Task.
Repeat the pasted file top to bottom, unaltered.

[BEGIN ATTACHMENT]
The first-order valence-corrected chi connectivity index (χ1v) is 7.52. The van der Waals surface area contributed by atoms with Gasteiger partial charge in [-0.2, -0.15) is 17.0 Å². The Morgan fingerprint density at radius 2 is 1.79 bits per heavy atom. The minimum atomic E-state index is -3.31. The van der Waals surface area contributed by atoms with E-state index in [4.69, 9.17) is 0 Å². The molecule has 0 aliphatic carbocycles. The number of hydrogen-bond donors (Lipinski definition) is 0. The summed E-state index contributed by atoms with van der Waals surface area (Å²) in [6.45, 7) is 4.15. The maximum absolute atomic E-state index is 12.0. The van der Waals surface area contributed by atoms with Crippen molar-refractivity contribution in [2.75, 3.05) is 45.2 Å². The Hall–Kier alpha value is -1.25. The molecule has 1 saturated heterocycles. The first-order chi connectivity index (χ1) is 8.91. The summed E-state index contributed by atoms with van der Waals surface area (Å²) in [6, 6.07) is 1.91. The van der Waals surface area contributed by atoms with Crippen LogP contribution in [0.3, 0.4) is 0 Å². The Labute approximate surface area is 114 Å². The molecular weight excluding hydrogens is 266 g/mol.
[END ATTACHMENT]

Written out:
The first-order valence-corrected chi connectivity index (χ1v) is 7.52. The van der Waals surface area contributed by atoms with Gasteiger partial charge in [-0.2, -0.15) is 17.0 Å². The Morgan fingerprint density at radius 2 is 1.79 bits per heavy atom. The minimum atomic E-state index is -3.31. The van der Waals surface area contributed by atoms with E-state index in [4.69, 9.17) is 0 Å². The molecule has 0 aliphatic carbocycles. The number of hydrogen-bond donors (Lipinski definition) is 0. The summed E-state index contributed by atoms with van der Waals surface area (Å²) in [6.45, 7) is 4.15. The maximum absolute atomic E-state index is 12.0. The van der Waals surface area contributed by atoms with Crippen molar-refractivity contribution in [2.75, 3.05) is 45.2 Å². The Hall–Kier alpha value is -1.25. The molecule has 1 saturated heterocycles. The first-order chi connectivity index (χ1) is 8.91. The summed E-state index contributed by atoms with van der Waals surface area (Å²) in [6, 6.07) is 1.91. The van der Waals surface area contributed by atoms with Crippen LogP contribution in [0.3, 0.4) is 0 Å². The Labute approximate surface area is 114 Å². The molecular weight excluding hydrogens is 266 g/mol.